Happy Monday to all you faithful Shredderz out there! I hope this week brings you a non-stop procession of tasty waves and interesting surf craft. I figure there is no better way to start the week than with the holy matrimony of Lightning Bolt Surfboards and Hawaiian legend Gerry Lopez. The Gerry Lopez Lightning Bolt is perhaps the most famous vintage surfboard of all time, and for good reason. If the name Gerry Lopez rings a bell, it’s because you may recognize him from his role as Schwarzenegger’s sidekick Subotai in “Conan the Barbarian.”
Actually, that’s nobody’s first impression of Mr. Lopez, but it is an irresistible piece of surfing trivia. All jokes aside, surfing legends don’t get any larger than Gerry. For goodness sake, the dude’s nickname is Gerry “Mr. Pipeline” Lopez! Given his impeccable style, it’s a miracle they haven’t re-named the spot after Gerry himself:
First, some background on the man and the marque. Lopez, along with business partner Jack Shipley, founded Lightning Bolt in 1970. (For more extensive background, see the Encyclopedia of Surfing’s entry on Lightning Bolt.) Lighting Bolt started with an unorthodox business model that was more akin to a collective than a real brand. According to the EoS, Bolt initially did not have a centralized factory where all of the production took place, and instead a variety of shapers – including Lopez and other notables like Reno Abellira, Tom Parrish, Tom Eberly, and Barry Kanaiaupuni – shaped at home and then brought their wares into the Lightning Bolt store, where the boards were sold to the public.
Lightning Bolt was ubiquitous during the 1970s, and even today it remains at the forefront of surfing’s consciousness. Unfortunately, Lightning Bolt’s history can also be read as a cautionary tale about the perils of poor brand management. Other brands and shapers shamelessly borrowed the distinctive logo, slapping it on boards that had nothing to do with Lightning Bolt.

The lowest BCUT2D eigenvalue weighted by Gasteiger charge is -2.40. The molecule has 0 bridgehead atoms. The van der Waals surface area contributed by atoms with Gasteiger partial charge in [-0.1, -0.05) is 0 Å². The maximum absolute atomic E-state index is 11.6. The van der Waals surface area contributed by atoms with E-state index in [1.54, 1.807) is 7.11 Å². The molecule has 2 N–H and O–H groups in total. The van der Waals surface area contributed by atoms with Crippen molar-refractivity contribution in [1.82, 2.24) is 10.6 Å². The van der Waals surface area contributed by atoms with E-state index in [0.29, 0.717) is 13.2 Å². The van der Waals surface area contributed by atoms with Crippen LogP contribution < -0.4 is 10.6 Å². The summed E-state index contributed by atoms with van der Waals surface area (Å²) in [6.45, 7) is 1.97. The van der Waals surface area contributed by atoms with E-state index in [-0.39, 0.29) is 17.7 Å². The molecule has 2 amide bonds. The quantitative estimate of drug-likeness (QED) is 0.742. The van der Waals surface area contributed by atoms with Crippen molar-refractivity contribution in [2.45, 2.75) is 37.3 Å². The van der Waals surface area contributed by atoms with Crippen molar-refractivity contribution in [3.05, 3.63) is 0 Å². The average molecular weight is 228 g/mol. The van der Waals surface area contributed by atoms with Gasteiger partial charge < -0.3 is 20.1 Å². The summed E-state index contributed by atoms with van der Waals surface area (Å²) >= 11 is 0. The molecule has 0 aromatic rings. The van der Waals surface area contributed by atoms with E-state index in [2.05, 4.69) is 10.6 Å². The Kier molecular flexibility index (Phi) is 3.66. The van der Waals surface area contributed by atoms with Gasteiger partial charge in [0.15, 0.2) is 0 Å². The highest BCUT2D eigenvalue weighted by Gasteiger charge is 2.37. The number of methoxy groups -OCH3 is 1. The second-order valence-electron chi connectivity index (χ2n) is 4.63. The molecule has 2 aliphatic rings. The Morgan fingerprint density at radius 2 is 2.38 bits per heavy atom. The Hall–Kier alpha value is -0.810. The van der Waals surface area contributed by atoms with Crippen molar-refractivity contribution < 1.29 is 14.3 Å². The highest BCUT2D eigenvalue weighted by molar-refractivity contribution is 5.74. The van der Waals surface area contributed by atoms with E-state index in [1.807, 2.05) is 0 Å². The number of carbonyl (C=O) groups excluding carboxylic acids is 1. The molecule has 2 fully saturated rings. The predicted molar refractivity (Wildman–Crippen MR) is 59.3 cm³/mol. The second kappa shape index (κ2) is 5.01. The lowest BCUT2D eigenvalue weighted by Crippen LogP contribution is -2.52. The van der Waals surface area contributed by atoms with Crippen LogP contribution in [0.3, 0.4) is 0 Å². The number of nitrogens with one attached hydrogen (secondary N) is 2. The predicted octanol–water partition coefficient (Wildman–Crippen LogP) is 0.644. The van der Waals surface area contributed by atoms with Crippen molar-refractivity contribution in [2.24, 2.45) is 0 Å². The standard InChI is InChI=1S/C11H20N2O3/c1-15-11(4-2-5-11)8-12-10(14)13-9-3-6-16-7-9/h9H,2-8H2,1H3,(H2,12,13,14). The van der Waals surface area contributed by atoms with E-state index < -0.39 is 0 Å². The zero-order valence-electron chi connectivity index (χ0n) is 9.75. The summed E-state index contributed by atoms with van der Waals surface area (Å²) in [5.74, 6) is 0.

Even “official” Lightning Bolt surfboards have a mixed history. Take, for example, the green and yellow board pictured above. The board was originally posted for sale on Craigslist in Los Angeles, where it was advertised as a Gerry Lopez Lightning Bolt surfboard. And as you can see in the second picture, there’s a clear “Gerry Lopez” laminate bearing the man’s name himself. So far so good, right?
Unfortunately, the board at the top of this post was unlikely to have been shaped by Gerry himself.
According to Randy Rarick, boards that bear the “Gerry Lopez” laminate – not to be confused with a signature – are “California Bolts” that were licensed to a variety of different businessmen around the world, including a factory in the San Diego area. Two shapers involved in the production of the California Bolts were Terry Martin and Mickey Munoz. For more context on California Bolts and the licensing of the Bolt name there is some good info on Boardcollector.com. Martin and Munoz are extremely well-respected, and for good reason; but there is a big difference between a Gerry Lopez Lightning Bolt and all the rest.
So, what does a genuine Gerry Lopez Lightning Bolt look like, then?
Here’s an example of a 1970s Lopez board that was sold at the recent California Vintage Surf Auction. Note: this board has been restored. But it does contain a clear Lopez signature on the stringer, which at the very least is meant to refer to how these original Lopez boards would have looked:
Image via Surfer Magazine Forums
Surfboardline.com has an incredible selection of Lightning Bolt boards, where you can compare boards that have the Lopez laminate, like the green and yellow board above, versus boards where you can clearly see Lopez’s hand drawn signature beneath the glass. For an example of the latter, see the picture below:
Pic via Surfboardline.com
In summary, Lopez seemed to sign many of the boards he hand-shaped. And those that he did sign, he did under the glass, in all capital letters along the stringer. Lightning Bolt surfboards will always be collectible, and rightfully so, but there’s value in exploring the distinction between a board shaped by Gerry Lopez himself, and one that he assisted in designing.
The board at the top of this post has already been taken down (asking price was $650, for those who care about price points). Even though it’s not a “Lopez” board in the strictest sense, it’s still a wonderful piece of surfing history.